When department chair Beth Dickey reviewed the applications, she was thoroughly impressed by the submissions of three students - Durva Naik, Katelyn Jones, and Katrina Ramirez-Meyers. However, the department had only allocated funds to send two students. Through generous donor support of the MSE Student Impact Fund and the Engineering and Public Policy (EPP) department, all three students were able to attend the December 2022 conference.
“Engaging in Africa MRS is a great opportunity for faculty and students to contemplate and discuss their research in a global context, while gaining insight into African education, research and development climates,” said Dickey.
AMRS was formed in 2000 in efforts to improve collaboration between the United States and Africa, with the overarching goal of developing materials research capacity in Africa. In 2022, the biennial conference returned to Senegal, where its inaugural conference was held 20 years earlier. The conference brings together science, research, and government entities to build knowledge, foster relationships, and promote partnerships in Materials Science studies.
Attendees from CMU described the meeting as a more personal setting than previous conferences they had attended, as they had the opportunity to connect one-on-one with leaders from academia and government entities.
“It felt like a community,” said Katrina Ramirez-Meyers. “There were people from all over the world that had been attending AMRS for many years.”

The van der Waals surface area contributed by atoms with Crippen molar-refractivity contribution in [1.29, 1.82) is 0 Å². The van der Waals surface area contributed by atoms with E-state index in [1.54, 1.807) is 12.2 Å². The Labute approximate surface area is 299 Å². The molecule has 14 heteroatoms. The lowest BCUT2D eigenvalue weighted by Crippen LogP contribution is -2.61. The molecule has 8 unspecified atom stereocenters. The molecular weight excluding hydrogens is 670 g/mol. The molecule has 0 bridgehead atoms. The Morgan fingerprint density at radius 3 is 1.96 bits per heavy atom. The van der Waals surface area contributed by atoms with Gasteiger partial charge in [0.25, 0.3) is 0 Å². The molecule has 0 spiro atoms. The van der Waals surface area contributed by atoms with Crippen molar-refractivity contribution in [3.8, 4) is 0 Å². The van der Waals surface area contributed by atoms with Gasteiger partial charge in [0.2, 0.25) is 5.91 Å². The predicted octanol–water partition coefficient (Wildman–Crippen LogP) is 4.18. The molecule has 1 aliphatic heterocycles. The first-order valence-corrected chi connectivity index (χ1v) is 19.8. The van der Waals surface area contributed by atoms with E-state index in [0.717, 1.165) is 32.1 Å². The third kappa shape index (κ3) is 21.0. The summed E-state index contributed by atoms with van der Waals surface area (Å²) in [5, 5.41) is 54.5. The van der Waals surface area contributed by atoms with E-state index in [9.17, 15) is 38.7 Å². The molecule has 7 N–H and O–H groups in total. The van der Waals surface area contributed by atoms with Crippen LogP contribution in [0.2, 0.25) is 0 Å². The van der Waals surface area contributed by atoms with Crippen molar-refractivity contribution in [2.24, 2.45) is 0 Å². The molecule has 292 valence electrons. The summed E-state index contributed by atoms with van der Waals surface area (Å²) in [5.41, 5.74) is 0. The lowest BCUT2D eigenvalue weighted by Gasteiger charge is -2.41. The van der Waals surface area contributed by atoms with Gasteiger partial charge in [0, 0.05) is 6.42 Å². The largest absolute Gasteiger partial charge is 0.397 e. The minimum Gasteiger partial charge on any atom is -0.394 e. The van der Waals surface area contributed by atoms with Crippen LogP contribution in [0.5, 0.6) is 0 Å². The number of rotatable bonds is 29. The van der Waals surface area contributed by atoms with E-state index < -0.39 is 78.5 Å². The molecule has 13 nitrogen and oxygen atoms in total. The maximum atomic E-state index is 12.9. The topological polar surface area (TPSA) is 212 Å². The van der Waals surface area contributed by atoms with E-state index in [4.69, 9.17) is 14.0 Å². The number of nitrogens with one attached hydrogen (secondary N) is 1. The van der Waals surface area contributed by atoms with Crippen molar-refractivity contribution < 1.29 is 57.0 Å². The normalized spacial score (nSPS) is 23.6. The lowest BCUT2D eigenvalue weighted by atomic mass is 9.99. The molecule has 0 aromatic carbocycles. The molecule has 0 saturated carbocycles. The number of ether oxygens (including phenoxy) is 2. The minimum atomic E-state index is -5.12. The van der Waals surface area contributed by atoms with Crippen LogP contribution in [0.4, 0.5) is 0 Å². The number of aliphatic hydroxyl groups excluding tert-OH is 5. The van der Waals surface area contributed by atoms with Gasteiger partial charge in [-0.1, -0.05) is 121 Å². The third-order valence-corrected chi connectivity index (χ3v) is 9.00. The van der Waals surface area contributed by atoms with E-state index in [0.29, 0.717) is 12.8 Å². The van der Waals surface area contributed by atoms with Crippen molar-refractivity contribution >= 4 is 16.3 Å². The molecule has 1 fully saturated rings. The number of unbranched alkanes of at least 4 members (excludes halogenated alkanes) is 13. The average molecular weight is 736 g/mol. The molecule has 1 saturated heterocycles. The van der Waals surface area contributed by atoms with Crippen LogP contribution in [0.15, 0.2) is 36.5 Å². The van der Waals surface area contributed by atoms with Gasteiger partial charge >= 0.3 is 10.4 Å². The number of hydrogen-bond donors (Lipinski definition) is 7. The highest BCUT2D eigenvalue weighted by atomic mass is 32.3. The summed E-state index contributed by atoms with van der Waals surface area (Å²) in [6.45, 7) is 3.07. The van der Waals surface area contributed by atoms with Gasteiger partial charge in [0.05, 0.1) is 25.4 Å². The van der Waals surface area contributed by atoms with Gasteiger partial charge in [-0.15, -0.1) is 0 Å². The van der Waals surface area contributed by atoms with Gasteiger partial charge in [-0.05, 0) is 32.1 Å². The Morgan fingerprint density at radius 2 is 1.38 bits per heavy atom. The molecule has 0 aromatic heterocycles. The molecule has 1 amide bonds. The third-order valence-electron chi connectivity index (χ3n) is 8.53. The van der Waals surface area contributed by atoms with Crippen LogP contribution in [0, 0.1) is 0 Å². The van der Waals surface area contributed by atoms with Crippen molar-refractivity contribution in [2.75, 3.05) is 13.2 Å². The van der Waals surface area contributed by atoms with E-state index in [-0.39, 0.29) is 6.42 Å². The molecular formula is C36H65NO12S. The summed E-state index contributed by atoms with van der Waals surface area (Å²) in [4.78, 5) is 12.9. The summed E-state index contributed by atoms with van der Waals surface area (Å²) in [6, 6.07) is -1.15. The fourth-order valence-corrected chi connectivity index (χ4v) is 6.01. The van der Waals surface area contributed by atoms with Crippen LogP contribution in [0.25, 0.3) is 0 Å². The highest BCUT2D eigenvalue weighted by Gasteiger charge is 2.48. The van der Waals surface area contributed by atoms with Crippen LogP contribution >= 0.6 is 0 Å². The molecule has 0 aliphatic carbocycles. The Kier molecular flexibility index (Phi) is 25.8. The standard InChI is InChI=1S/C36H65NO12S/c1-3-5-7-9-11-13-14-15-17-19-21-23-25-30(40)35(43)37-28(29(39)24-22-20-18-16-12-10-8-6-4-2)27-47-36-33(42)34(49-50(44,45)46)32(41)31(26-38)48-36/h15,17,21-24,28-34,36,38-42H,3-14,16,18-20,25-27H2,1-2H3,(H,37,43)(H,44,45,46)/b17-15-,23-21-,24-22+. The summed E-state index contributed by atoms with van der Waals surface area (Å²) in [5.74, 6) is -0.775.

During the five-day meeting, each student had the opportunity to present on a research topic to a subset of conference participants. These presentations were reviewed by panels of judges, and Naik was honored with the ACS Publications best oral presentation award for her session, “Biomaterials and Materials for Health.”
The Ph.D. students took note of the differences in approaches to research in other countries, particularly as projects often begin as more practical endeavors and are followed by theoretical studies. They also cited the need to improve the visibility of the research being done in Africa in order to promote the sharing of tools and knowledge.
“While the resources may not be the same, they are doing the same research,” said Jones. “It is a lot more immediately practical and students are required to be more resourceful.”
After attending this conference, I really want to focus on the administrative sector over technical in helping other communities.Durva Naik, MSE Ph.D. Student
“Science and government go hand in hand as efforts are made to reduce disparities in science across continents,” said Naik. “After attending this conference, I really want to focus on the administrative sector over technical in helping other communities.”
Ramirez-Meyers, who is also pursuing an EPP degree, said that the conference helped her to envision a clearer path to collaborating internationally on challenges affecting access to energy from a materials science viewpoint.
In addition to their professional development, the three students embraced the experience of exploring a new culture, as they enjoyed regional cuisine and visited sites throughout Senegal, including Lac Rose, the Renaissance Monument, and a turtle sanctuary.